Definition of deplorable in English:

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Pronunciation: /dɪˈplɔːrəb(ə)l/


1Deserving strong condemnation; completely unacceptable: children living in deplorable conditions
More example sentences
  • Even if their claims are exaggerated, any loss of life is deplorable and unacceptable.
  • During the past two days, residents have been setting fires on the streets to highlight deplorable living conditions.
  • Older people in the locality cannot recollect the roads ever having been in a more deplorable condition.
disgraceful, shameful, dishonourable, disreputable, discreditable, unworthy, shabby, inexcusable, unpardonable, unforgivable;
reprehensible, despicable, abominable, base, sordid, vile, hateful, contemptible, loathsome, offensive, execrable, heinous, odious, revolting, unspeakable, beyond contempt, beyond the pale
rare egregious, flagitious
1.1Shockingly bad in quality: her spelling was deplorable
More example sentences
  • Should you be able to communicate in Thai (my wife is Thai) you will find the quality of advice deplorable.
  • Both sides made enough chances, but the finishing was deplorable, but strangely when the odd score came the quality was top drawer.
  • The quality of the image is a bit deplorable at times but it really doesn't matter, it's what the people say that does.
lamentable, regrettable, grievous, unfortunate, wretched, dire, atrocious, abysmal, very bad, awful, terrible, dreadful, diabolical;
miserable, pitiable, pathetic, sorry, unhappy, sad, woeful;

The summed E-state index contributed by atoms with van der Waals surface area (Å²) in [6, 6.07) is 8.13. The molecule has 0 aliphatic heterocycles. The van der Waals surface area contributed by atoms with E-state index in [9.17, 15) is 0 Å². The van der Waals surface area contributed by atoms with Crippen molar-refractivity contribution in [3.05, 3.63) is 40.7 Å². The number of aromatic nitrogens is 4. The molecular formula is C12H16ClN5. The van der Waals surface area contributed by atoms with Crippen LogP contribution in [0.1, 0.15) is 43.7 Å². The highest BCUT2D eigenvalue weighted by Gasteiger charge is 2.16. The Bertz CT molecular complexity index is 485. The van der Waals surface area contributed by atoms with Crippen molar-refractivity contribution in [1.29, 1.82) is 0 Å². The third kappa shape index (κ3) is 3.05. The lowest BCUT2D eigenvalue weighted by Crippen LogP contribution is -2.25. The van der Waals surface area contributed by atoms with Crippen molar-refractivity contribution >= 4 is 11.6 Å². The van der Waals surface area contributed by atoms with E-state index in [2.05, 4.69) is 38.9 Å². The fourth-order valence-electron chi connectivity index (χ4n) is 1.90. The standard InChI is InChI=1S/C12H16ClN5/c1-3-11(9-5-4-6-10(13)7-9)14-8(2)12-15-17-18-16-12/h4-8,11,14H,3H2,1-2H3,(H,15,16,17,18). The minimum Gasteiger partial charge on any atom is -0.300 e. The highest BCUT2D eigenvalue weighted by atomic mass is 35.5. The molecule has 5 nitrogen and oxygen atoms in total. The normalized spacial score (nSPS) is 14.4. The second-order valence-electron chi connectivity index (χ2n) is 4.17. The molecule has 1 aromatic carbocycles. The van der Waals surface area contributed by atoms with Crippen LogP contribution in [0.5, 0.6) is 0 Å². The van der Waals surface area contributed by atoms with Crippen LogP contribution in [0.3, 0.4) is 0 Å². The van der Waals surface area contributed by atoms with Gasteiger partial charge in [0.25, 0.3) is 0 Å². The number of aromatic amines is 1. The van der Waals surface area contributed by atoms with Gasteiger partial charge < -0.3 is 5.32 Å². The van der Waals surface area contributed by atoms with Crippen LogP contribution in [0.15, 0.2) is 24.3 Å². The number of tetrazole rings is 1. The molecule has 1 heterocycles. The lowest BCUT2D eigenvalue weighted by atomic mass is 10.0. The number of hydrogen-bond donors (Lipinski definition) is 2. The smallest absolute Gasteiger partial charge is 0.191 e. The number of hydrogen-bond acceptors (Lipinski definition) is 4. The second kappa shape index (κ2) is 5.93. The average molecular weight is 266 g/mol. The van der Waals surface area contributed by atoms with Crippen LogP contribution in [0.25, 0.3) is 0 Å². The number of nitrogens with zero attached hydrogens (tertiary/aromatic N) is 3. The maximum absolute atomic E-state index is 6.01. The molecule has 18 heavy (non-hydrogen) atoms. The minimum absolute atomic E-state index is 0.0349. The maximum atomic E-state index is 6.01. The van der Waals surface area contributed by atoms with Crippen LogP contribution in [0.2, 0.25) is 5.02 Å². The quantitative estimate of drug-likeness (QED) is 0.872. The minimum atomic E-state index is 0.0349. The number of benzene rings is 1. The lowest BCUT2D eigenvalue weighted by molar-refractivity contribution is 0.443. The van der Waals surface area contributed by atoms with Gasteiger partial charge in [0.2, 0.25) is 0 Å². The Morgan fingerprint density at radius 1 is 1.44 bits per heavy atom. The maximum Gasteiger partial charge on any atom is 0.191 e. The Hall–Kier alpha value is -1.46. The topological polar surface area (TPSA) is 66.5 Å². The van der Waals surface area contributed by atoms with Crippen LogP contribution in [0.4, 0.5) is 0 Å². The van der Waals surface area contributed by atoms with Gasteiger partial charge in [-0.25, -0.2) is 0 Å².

substandard, poor, inadequate, inferior, unsatisfactory, unacceptable
informal appalling, rotten, crummy, lousy, God-awful
British informal chronic
dated frightful



Pronunciation: /dɪˈplɔːrəbli/
Example sentences
  • It also held that serious negligence that fell deplorably short of the standard patients are entitled to expect from their doctors could constitute serious professional misconduct.
  • Writers working in languages other than English get deplorably little attention in Britain, so you can bet that the most underrated authors are ‘foreigners’ you've never read.
  • I know someone - a gifted artist - who chose to give up her analysis rather than tell her analyst that she found his taste in paintings deplorably vulgar.


Early 17th century: from French déplorable or late Latin deplorabilis, from the verb deplorare (see deplore).

For editors and proofreaders

Line breaks: de|plor|able

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